Westerwelle: Tymoshenko must get medical aid | Germany| News and in-depth reporting from Berlin and beyond | DW | 03.05.2012
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Germany

Westerwelle: Tymoshenko must get medical aid

Criticism of Ukraine over its treatment of imprisoned opposition leader Yulia Tymoshenko shows no signs of abating. But German Foreign Minister Westerwelle urges not to abandon dialogue.

Politicians in Germany continue to push for a better treatment of imprisoned Ukrainian opposition politician Yulia Tymoshenko. Foreign Minister Guido Westerwelle repeated Germany's readiness to help the former prime minister with medical aid.

He said Tymoshenko could be treated in Berlin's Charite hospital, the very hospital that had sent the doctors who examined her in her Ukrainian jail and attested to her suffering from a herniated disc. In protest for being withheld proper medical treatment, Tymoshenko has embarked on a hunger strike, adding to her already poor health.

Time is pressing, Westerwelle said on Wednesday after meeting his Swedish counterpart Carl Bildt. He said the offer to help treating Tymoshenko had been communicated to the Ukrainian government and would continue to stand. What mattered, he added, was to actually help the opposition politician.

Edging closer towards Europe

A picture of Ukraine's jailed former Prime Minister Yulia Tymoshenko

Tymoshenko is seen as a figurehead of Ukraine's pro-EU opposition

Westerwelle and Bildt called upon the government in Kyiv to no longer stand in the way of improving ties between Ukraine and the EU. "It is President Yanukovych who is blocking the path to Europe," Bildt said.

"Whoever wants to move towards Europe has to know that the only path is via democracy and the rule of law," Westerwelle added. "The bridge toward Europe is based on two pillars: democracy and the rule of law."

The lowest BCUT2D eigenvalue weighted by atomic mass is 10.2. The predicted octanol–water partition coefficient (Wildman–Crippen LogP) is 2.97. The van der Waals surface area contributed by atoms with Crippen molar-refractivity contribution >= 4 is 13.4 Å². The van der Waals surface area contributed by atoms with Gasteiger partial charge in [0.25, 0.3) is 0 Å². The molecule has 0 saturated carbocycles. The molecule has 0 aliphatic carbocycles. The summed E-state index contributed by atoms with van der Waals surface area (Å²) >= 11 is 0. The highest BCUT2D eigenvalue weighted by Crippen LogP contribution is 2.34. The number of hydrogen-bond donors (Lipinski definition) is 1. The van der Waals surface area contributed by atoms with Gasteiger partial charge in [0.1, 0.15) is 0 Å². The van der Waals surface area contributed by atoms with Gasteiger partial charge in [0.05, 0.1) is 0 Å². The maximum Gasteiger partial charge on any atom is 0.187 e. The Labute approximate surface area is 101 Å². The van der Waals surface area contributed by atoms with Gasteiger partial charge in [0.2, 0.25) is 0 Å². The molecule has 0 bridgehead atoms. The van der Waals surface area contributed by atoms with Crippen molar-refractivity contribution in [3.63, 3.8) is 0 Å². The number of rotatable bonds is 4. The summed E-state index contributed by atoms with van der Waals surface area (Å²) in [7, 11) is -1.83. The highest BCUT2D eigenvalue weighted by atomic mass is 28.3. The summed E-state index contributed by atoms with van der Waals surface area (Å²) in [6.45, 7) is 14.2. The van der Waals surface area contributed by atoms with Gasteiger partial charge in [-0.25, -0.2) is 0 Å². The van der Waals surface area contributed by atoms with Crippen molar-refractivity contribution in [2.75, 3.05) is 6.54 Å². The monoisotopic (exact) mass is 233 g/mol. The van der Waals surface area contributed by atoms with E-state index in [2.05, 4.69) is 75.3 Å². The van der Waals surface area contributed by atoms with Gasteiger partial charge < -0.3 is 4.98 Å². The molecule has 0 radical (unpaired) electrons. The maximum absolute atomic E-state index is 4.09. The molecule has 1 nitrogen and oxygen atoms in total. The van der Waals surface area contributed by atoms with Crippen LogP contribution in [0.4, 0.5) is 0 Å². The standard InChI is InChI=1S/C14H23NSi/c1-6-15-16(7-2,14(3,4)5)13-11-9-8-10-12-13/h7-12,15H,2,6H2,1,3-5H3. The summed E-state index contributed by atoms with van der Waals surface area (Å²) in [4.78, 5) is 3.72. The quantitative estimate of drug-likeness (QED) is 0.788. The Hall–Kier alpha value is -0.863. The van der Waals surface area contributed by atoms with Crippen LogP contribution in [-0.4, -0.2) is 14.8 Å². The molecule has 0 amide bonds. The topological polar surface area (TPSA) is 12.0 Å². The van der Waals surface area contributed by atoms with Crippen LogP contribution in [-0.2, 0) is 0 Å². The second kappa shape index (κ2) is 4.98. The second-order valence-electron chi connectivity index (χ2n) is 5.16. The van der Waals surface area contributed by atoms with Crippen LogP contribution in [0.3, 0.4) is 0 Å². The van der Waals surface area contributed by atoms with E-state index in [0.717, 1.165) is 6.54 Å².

An improvement of ties between Kyiv and Brussels would depend on the protection of human rights and on not having the legal system being abused for the sake of political goals, Westerwelle said.

Despite his criticism, Westerwelle was more cautious about a possible boycott of the European Football Championship to be hosted by Poland and Ukraine this summer.

"We don't want to announce any decisions today when these would be relevant only in a few weeks from now," he said. The point was to not abandon dialogue with Kyiv, he added, as Germany has a strategic interest in better relations between Ukraine and the European Union.

Human rights violation

German politician Wolfgang Bosbach of Merkel's Christian Democratic Union rejected calls from within his own party to move the soccer event from Ukraine to Germany. "This wouldn't help a single political prisoner," he said, pointing out though that from today's perspective it had been a mistake to move the championship to Ukraine.

Victor Yanukovych

Yanukovych insists Tymoshenko can be treated in Ukraine

Yet at the time the decision was made, there had been a sense of rewarding the achievements of the so called Orange Revolution - which had been led, among others, by the now-imprisoned Tymoshenko.

In winter 2004, protesters forced the government in Kyiv to grant a re-run of the presidential run-off between the pro-western Viktor Yushchenko and incumbent Viktor Yanukoviych. Yushchenko won and Tymoshenko became prime minister. After five years, however, Yanukovych was voted back into power.

In October 2011, Tymoshenko was sentenced to a seven-year prison sentence for abuse of power. She has appealed the verdict at the European Court of Human Rights.

German conservative politician Philipp Missfelder wants that very court to also be involved in the current crisis over Tymoshenko's access to medical treatment. He called on Berlin and the other EU governments to consider taking Kyiv to court as the case against Tymoshenko and her treatment in prison were in violation of the European Convention on Human Rights.

Author: Bettina Marx / ai
Editor: Andrew Bowen

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